While it would be nice to see a comparison of the FussyTree method vs Google Scribe in terms of Precision, Recall and TPM, constructing such an experiment is hard, since training FussyTree over web-sized corpora would require some significant instrumentation. Based on a few minutes of playing with it, I think Scribe will outperform the FussyTree method in Recall due to the small window size — i.e. it will produce small suggestions that are often correct. However, if we take into account the distraction factor from the suggestion itself, then Scribe in its current form will do poorly, since it pulls up a suggestion for every word. This can be fixed by making longer suggestions, and considering prediction confidence.

Overall, I am really glad that systems like these are making it into mainstream. The more exposure these systems get, the more chance they have to get better and more accurate, saving us time and enabling us to interact with computers better!

|

About the author:

Arnab Nandi is an Assistant Professor in the Department of Computer Science and Engineering at The Ohio State University. You can read more about him here.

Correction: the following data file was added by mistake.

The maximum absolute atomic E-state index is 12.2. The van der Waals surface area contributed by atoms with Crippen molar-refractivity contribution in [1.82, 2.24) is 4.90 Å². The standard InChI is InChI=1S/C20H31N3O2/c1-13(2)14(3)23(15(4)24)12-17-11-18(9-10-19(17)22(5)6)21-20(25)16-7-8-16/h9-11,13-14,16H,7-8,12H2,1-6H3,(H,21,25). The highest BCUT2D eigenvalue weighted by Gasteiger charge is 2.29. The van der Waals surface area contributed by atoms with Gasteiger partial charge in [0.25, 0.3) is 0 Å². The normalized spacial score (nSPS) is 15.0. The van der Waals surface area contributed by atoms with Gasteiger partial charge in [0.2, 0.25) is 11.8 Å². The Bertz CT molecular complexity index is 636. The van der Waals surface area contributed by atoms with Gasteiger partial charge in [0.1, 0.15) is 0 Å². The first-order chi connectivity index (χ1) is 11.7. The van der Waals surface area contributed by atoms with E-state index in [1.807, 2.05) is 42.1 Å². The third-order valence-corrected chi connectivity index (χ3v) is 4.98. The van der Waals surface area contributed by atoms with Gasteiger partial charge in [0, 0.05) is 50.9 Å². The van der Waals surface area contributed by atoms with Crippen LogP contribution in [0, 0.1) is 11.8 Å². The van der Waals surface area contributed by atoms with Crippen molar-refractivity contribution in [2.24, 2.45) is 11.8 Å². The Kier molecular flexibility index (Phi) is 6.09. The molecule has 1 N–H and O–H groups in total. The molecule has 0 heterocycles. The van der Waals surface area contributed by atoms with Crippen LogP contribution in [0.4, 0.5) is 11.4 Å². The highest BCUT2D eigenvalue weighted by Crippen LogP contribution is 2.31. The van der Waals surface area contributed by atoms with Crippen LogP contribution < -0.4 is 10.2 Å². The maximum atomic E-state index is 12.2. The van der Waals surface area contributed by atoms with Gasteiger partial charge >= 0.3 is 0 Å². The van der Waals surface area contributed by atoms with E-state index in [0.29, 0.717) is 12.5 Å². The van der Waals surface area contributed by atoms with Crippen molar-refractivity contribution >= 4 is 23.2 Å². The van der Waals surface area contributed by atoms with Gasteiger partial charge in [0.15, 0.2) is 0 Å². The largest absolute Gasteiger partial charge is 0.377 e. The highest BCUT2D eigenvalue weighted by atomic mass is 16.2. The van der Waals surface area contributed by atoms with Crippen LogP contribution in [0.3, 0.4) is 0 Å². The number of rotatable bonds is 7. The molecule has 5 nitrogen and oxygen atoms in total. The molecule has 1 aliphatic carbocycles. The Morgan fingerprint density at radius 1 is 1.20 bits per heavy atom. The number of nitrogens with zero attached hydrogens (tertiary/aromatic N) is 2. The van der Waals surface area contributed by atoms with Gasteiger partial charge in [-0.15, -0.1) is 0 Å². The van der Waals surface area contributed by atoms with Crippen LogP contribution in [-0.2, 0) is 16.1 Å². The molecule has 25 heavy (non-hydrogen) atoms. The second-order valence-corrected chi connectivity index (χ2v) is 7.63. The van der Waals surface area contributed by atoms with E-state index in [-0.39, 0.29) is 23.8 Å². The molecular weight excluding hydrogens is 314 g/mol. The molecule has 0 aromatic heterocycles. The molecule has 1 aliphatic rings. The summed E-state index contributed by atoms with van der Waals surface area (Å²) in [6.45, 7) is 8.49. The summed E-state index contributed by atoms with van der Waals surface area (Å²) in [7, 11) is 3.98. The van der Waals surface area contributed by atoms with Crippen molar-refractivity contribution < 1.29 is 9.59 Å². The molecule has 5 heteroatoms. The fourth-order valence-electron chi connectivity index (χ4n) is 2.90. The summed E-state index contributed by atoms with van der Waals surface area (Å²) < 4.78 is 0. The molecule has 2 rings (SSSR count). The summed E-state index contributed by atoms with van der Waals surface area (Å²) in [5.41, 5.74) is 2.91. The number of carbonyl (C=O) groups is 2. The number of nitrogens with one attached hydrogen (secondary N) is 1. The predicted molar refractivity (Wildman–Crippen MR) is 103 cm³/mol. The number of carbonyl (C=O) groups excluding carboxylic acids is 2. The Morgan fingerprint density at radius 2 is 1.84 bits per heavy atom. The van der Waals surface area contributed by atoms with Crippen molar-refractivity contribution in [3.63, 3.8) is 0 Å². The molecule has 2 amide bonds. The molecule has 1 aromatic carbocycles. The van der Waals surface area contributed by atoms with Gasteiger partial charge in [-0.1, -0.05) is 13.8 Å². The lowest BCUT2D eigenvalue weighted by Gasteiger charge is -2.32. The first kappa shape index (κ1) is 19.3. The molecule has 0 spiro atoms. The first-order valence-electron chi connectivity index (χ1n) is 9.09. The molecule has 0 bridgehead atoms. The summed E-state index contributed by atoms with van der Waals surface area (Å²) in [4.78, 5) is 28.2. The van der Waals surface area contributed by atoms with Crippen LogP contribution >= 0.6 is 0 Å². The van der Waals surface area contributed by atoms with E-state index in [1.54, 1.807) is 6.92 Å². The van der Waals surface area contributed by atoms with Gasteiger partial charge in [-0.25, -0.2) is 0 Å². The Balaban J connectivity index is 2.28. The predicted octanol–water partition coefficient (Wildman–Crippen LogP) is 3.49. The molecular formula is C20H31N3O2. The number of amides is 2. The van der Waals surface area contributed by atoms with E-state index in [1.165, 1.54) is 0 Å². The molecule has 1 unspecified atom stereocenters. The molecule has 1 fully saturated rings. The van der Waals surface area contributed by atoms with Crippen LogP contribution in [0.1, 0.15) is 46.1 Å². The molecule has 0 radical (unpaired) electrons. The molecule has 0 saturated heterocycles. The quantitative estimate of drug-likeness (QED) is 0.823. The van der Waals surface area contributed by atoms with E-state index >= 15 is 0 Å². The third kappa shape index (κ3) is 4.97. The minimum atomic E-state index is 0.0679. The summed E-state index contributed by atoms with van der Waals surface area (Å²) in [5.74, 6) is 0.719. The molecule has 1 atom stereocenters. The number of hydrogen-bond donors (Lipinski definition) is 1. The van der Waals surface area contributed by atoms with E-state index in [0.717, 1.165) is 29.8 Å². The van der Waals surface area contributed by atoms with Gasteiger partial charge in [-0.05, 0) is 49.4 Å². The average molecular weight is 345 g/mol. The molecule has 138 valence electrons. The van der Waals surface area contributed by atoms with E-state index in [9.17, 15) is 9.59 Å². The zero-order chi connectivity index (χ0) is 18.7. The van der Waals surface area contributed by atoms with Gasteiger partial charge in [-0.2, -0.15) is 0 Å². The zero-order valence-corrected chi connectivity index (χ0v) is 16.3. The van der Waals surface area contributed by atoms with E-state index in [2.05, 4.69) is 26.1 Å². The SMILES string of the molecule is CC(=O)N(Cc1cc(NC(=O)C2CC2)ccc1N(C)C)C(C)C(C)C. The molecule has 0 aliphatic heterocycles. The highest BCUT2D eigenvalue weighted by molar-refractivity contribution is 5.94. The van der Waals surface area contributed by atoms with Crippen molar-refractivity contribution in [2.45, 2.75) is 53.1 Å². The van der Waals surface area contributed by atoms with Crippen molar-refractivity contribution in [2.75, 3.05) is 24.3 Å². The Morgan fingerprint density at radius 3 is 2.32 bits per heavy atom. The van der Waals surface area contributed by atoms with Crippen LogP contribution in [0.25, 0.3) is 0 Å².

August 2002 : 9 posts September 2002 : 16 posts October 2002 : 7 posts November 2002 : 21 posts December 2002 : 25 posts January 2003 : 8 posts February 2003 : 11 posts March 2003 : 7 posts April 2003 : 21 posts May 2003 : 14 posts June 2003 : 15 posts July 2003 : 4 posts August 2003 : 16 posts September 2003 : 25 posts October 2003 : 15 posts November 2003 : 24 posts December 2003 : 17 posts January 2004 : 6 posts February 2004 : 8 posts March 2004 : 6 posts April 2004 : 5 posts May 2004 : 29 posts June 2004 : 3 posts July 2004 : 17 posts August 2004 : 19 posts September 2004 : 3 posts October 2004 : 4 posts December 2004 : 1 posts February 2005 : 14 posts March 2005 : 17 posts April 2005 : 8 posts May 2005 : 27 posts June 2005 : 73 posts July 2005 : 44 posts August 2005 : 13 posts September 2005 : 3 posts October 2005 : 9 posts November 2005 : 20 posts December 2005 : 6 posts January 2006 : 25 posts February 2006 : 23 posts March 2006 : 36 posts April 2006 : 35 posts May 2006 : 7 posts June 2006 : 22 posts July 2006 : 20 posts August 2006 : 27 posts September 2006 : 15 posts October 2006 : 6 posts November 2006 : 19 posts December 2006 : 3 posts January 2007 : 4 posts February 2007 : 1 posts March 2007 : 3 posts May 2007 : 5 posts June 2007 : 2 posts July 2007 : 1 posts August 2007 : 13 posts September 2007 : 1 posts October 2007 : 21 posts November 2007 : 7 posts December 2007 : 9 posts January 2008 : 4 posts February 2008 : 13 posts March 2008 : 14 posts April 2008 : 11 posts May 2008 : 12 posts June 2008 : 12 posts July 2008 : 5 posts August 2008 : 10 posts September 2008 : 11 posts October 2008 : 10 posts November 2008 : 8 posts December 2008 : 4 posts January 2009 : 6 posts February 2009 : 13 posts March 2009 : 7 posts April 2009 : 7 posts May 2009 : 2 posts June 2009 : 3 posts July 2009 : 4 posts August 2009 : 4 posts September 2009 : 6 posts October 2009 : 4 posts November 2009 : 7 posts December 2009 : 10 posts January 2010 : 3 posts February 2010 : 2 posts April 2010 : 5 posts May 2010 : 1 posts July 2010 : 4 posts August 2010 : 3 posts September 2010 : 4 posts October 2010 : 1 posts November 2010 : 2 posts December 2010 : 3 posts June 2011 : 1 posts August 2011 : 1 posts November 2011 : 1 posts December 2011 : 1 posts February 2012 : 1 posts May 2012 : 2 posts December 2012 : 1 posts June 2013 : 1 posts August 2013 : 1 posts October 2013 : 2 posts September 2014 : 1 posts November 2014 : 1 posts November 2015 : 2 posts January 2016 : 1 posts January 2017 : 1 posts April 2017 : 2 posts